Bring It Back

This afternoon I met Micala Webster and her mom at their home in Pawtucketville. Micala is a 17-year-old girl, who my former co-worker Peter Ward wrote about back when she was just 8-years-old.
That’s when she was diagnosed with pineal blastoma, an extremely rare and aggressive type of cancer that attacks the brain and spinal cord.
It took her brain surgery, chemotherapy, radiation treatment and a bone marrow transplant to do it, but Micala beat that cancer before she even finished fourth grade. Here I am at 33 and I doubt I could do that even now.
Micala, pictured below in a photo taken by Julia Malakie, wasn’t out of the woods, though. The radiation and bone marrow transplant left her with a curved spine, stunted growth, stage 4 heart failure that may someday require a transplant, damaged hearing, kidney stones, gall stones, diabetes, and other ailments.
Micala has kept on living despite those problems too. She told me she takes seven pills in the morning, five in the afternoon, and nine at night.
Her heart condition and curved spine make it exhausting and painful for Micala to walk more than a few dozen yards.
“My back and my hips start to hurt,” she told me.

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So Micala, who rarely leaves the house since she’s home-school by her mother, a former teacher, needs a wheelchair whenever she goes out.
Just after her 13th birthday, when she was diagnosed with heart-failure caused by the radiation treatments, Micala got a custom-built wheelchair designed for her small frame.
Doctors measured her and built the chair with a smaller seat to fit her 4’6 frame. The distance from the seat to the foot rests is shorter than usual among other customizations.
So with everything Micala has been through what else happened last week?
Between Sunday night and Monday morning, the 21st and 22nd, someone broke into her mom’s minivan while it was parked in their driveway off West Meadow Road, and stole the wheelchair.
They left the change that was in the car. They didn’t rifle through the glove box.
Cindi Webster had been busy on Sunday and forgot to lock one of the doors. Since the door was unlocked, the family’s insurance won’t cover the loss.
Police have no witnesses or suspects.
Micala and her mom discovered the theft when they went to the grocery store that Monday and went to get the wheelchair out of the minivan.
For Micala, going to the grocery store or the mall is a big deal. She’s out of the house.
She’s now using another wheelchair loaned to the family by an 86-year-old who doesn’t need it right now, but its way too big for her. It’s also heavy. Her mom tried pushing it while pulling a shopping cart the other day and had to give up after browsing three aisles.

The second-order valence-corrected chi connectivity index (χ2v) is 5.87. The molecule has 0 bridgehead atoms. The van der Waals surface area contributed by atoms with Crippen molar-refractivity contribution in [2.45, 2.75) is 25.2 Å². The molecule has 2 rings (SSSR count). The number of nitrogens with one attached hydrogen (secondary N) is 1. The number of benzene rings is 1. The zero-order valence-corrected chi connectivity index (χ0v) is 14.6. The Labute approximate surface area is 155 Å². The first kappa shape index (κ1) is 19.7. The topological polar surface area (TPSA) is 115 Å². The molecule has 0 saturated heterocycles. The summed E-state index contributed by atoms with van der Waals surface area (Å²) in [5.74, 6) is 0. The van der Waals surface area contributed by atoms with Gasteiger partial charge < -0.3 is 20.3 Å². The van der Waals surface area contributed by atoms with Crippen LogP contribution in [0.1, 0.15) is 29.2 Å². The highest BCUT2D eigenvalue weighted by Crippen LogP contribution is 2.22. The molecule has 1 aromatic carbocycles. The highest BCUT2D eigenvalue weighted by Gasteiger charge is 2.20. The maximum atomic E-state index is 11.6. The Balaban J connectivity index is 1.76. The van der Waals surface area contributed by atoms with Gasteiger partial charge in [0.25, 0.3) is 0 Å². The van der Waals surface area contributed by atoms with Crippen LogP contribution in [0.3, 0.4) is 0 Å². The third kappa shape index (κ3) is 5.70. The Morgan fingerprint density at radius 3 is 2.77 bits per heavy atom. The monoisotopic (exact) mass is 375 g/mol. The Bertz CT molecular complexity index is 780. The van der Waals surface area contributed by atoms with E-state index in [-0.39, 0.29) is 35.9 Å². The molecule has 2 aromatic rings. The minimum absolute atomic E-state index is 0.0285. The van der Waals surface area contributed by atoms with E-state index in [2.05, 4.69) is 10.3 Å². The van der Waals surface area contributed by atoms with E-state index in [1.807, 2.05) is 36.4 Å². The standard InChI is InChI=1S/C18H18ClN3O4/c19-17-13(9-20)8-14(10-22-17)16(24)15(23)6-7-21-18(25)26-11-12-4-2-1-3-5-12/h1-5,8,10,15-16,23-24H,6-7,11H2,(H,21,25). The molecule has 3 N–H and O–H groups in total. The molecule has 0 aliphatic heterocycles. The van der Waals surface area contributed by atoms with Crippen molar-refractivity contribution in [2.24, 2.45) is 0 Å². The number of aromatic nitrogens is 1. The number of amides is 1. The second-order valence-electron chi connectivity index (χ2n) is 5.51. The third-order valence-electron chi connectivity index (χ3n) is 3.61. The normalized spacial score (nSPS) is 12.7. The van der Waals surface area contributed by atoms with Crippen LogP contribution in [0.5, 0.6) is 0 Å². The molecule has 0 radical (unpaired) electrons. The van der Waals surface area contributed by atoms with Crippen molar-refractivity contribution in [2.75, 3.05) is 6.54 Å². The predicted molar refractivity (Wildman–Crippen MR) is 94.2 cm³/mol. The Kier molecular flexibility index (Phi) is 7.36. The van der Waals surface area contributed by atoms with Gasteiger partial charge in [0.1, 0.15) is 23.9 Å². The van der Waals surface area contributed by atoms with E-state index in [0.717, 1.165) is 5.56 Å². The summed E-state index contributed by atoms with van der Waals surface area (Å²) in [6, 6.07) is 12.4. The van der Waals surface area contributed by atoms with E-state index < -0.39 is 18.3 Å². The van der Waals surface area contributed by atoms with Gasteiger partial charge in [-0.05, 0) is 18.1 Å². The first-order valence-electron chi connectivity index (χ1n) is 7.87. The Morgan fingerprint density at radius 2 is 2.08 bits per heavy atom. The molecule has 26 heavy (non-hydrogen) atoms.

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“Why did you take it?” Micala said she would ask whoever is responsible. “I hope they bring it back.”
Cindi still works for the Community Christian Academy in Lowell. The school found her work she could do from home at night while Micala is sleeping. Her husband Peter works two jobs, and got home from work while we were talking.
The couple has “great” insurance, but it still only covers about 80 percent of Micala’s medical bills. This family can’t afford a new chair. There’s no room in their budget to start saving up.
And yet Cindi was worried about appearing in the paper like she was asking for donations.
“You can’t have a fundraiser every five minutes,” she told me. She talked about the incredible help people have already given the family.
She just wants Micala’s chair back.
I meet a lot of incredible people in this job. Cops who risk their lives, firefighters who risk their lives, and incredible people of all varieties, but I’m not sure I’ve ever met someone who’s been through as much as Micala.
And there she sat on her couch today, playing with her dog and smiling. She told me the family has a saying. “If it’s not brain surgery, it’s not that big of a deal.”
I think this kid is amazing, and I hope she finds her chair.
“I wanted to put a sign in my front lawn that says, ‘I hope you have no legs and really needed the chair because you made my daughter cry,'” Cindi told me. “It’s just pathetic. I just want it back.”
Micala’s wheelchair has a black seat and a silver frame, with “Prax-air” and “Invacare” written on the frame. It had hard, black plastic spokes on the wheels, and the right armrest was cracked.
Anyone with information is asked to call Lowell police at 978-937-3200 or Crimestoppers at 978-459-TIPS (8477). Information can also be sent to police via Text-a-Tip, by texting TIP411 (847411) with the subject “LPDTIP.”
Tipsters can remain anonymous, but can receive up to $1,000 for information leading to an arrest.

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